Wednesday, November 2, 2011

If information is power, why share information? (on the elusive search for transparency & collaboration)

So this is what I still don't get and I'm hoping maybe others can provide some insight. Maybe I'm just missing the obvious but...


1. If we are operating in an information economy, then information has value akin to financial currency.


Therefore it follows logically that - 


2. You wouldn't give away all your money...so what is the rational reason for sharing information, particularly information of value?


Perhaps you could argue that information-sharing is like a financial investment and:


3. You invest a limited amount of information-sharing for the sake of getting good information back - like putting your money in the stock market so that you earn enough interest to outpace inflation. 


However, there are a few powerful contravening factors in that giving away information can make you lose:


* Status/power/respect - if others are as expert as you, why do you occupy this place in the hierarchy? You may lose your mystique as people understand how you operate. And by making yourself vulnerable, others may see you as weak.


* Credibility - by showing that you've made a mistake, others may perceive that you're not worthy of the status or station that you hold


* Security - hostile individuals, organizations, or (in the case of government) enemy entities can exploit what you've shared to plan an attack on you, or use what you've said to harm you in another way.


...Not to mention that you can lurk and obtain information without ever having to share anything.


There are some arguments in response to the above but all of them seem fairly weak in comparison with social, legal, economic and physical survival:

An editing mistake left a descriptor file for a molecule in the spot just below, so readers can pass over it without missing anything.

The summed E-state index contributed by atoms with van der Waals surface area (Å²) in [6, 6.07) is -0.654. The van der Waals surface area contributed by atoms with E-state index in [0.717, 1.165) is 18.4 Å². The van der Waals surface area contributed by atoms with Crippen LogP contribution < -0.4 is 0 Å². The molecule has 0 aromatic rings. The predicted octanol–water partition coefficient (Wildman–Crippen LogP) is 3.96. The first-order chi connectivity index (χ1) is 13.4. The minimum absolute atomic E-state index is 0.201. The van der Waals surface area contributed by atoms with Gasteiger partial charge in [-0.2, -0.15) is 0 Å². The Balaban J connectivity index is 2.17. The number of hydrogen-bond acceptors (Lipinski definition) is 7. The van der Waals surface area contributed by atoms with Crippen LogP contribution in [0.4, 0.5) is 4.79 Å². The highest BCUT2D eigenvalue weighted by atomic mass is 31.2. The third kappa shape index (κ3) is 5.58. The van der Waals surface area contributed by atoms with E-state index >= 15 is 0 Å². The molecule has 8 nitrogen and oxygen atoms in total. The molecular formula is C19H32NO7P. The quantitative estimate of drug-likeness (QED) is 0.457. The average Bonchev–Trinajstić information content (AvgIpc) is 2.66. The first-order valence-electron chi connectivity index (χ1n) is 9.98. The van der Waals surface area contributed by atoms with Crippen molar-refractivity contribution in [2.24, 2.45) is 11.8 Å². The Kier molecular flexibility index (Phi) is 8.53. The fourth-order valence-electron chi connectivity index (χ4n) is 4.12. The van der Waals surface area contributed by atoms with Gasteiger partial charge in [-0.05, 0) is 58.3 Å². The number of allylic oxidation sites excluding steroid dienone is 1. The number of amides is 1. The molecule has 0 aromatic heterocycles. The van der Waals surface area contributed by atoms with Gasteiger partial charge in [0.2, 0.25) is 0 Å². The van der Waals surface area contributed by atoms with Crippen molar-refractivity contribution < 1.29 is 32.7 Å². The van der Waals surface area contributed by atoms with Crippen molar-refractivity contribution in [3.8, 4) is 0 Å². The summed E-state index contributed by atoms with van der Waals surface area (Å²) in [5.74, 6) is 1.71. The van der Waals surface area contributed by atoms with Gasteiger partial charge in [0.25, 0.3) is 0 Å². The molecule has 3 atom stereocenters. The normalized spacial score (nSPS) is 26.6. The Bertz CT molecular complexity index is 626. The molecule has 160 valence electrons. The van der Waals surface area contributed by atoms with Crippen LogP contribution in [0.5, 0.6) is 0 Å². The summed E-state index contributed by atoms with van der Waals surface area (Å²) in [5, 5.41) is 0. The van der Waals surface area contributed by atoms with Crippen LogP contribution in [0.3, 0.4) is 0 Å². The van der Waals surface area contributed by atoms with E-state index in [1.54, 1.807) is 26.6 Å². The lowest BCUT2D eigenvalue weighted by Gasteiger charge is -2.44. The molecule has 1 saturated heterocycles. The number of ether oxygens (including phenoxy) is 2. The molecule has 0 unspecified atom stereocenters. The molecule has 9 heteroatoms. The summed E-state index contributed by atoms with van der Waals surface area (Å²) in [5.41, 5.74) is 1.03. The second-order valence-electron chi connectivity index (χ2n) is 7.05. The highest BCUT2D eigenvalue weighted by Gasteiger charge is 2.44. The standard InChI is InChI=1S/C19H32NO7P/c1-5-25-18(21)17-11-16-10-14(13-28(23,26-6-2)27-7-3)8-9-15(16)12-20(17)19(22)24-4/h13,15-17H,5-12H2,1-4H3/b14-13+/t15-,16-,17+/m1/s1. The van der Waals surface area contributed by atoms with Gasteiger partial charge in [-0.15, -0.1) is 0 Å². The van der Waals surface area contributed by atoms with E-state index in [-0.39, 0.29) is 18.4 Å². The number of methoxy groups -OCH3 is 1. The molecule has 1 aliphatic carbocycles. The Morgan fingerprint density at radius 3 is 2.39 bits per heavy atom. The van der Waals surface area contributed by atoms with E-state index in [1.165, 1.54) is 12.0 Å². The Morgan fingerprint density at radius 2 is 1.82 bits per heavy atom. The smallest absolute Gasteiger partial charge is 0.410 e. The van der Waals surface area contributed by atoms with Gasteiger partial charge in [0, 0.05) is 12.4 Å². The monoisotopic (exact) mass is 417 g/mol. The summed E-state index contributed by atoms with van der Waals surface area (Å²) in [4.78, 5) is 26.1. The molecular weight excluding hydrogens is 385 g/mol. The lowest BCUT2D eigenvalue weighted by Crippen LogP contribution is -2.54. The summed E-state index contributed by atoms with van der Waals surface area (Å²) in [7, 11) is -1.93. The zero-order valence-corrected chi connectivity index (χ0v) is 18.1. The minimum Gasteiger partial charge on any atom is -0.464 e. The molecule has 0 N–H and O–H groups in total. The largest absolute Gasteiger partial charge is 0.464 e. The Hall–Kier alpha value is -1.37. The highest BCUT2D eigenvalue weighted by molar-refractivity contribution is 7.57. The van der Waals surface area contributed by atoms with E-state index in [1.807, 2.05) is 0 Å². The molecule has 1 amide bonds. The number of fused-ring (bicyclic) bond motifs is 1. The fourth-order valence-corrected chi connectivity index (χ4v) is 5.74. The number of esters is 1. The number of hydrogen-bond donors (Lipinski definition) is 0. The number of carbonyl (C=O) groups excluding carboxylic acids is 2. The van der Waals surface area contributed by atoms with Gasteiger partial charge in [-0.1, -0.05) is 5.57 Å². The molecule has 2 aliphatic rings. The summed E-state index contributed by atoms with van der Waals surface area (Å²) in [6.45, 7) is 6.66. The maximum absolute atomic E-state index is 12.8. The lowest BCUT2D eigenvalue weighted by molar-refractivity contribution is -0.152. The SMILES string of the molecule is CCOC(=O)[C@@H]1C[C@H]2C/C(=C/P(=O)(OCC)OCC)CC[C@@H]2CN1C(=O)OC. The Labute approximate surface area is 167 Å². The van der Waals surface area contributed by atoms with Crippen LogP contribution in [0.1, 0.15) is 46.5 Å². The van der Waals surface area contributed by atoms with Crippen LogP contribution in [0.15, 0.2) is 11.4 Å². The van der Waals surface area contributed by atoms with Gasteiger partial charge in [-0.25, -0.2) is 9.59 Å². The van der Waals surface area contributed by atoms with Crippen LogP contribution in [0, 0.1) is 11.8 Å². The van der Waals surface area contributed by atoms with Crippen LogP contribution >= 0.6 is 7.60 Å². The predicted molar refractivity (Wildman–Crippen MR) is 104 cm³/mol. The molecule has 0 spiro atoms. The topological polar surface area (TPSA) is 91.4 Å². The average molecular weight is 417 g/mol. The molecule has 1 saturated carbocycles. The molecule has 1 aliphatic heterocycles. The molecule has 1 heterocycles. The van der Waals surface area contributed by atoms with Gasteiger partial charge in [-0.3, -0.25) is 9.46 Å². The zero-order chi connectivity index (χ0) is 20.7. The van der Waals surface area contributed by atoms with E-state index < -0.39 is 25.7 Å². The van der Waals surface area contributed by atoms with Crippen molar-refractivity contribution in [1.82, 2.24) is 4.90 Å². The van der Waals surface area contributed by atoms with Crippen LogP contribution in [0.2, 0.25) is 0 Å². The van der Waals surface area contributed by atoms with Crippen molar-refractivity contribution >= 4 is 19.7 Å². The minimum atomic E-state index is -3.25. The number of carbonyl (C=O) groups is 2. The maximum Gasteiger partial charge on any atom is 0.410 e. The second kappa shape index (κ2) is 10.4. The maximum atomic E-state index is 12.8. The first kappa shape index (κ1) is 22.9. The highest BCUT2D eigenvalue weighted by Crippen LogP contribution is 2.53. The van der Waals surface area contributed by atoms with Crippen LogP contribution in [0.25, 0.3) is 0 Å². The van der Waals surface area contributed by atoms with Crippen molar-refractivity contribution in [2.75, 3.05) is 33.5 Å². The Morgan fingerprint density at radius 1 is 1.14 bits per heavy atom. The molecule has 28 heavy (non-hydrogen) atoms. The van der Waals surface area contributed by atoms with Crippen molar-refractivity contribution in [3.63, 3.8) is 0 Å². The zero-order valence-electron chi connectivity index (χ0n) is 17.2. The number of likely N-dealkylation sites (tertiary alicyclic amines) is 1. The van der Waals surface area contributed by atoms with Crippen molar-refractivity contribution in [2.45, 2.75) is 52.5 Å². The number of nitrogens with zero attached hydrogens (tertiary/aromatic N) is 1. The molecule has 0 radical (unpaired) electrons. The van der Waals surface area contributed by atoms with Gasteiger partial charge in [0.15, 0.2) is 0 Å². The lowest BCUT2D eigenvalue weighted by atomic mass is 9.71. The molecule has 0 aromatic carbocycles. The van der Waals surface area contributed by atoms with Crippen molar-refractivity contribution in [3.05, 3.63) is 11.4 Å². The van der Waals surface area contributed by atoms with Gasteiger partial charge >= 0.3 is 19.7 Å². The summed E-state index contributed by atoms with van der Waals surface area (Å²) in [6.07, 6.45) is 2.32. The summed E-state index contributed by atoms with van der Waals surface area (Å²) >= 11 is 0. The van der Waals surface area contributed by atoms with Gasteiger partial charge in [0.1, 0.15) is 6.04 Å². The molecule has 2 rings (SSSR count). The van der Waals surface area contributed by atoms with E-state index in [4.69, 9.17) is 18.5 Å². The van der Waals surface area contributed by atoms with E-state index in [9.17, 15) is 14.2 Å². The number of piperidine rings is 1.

* Social norms (everybody's sharing) - and perhaps you/your organization run the risk of not being trusted nowadays unless you are relatively open about things


* Status (people who share get respect from others and are perceived as likable)


* Self-esteem (it feels good to help other people)


The only argument one can't really argue with is 


* Legal compliance (sharing is often required)


...but even there the individual/organization may seek to change the law or comply in such a way that the information shared isn't useful or accessible.


So back to the question - if you're a self-protecting person or organization that doesn't need or want the esteem benefits of sharing and doesn't perceive it as normative, then why would you share anything beyond the bare minimum of what is legally required?


Or even further - wouldn't you try to amend the law so that the compliance requirements are fewer?


This question has so many applications, from the entire OpenGov movement to social media more broadly...comments please.

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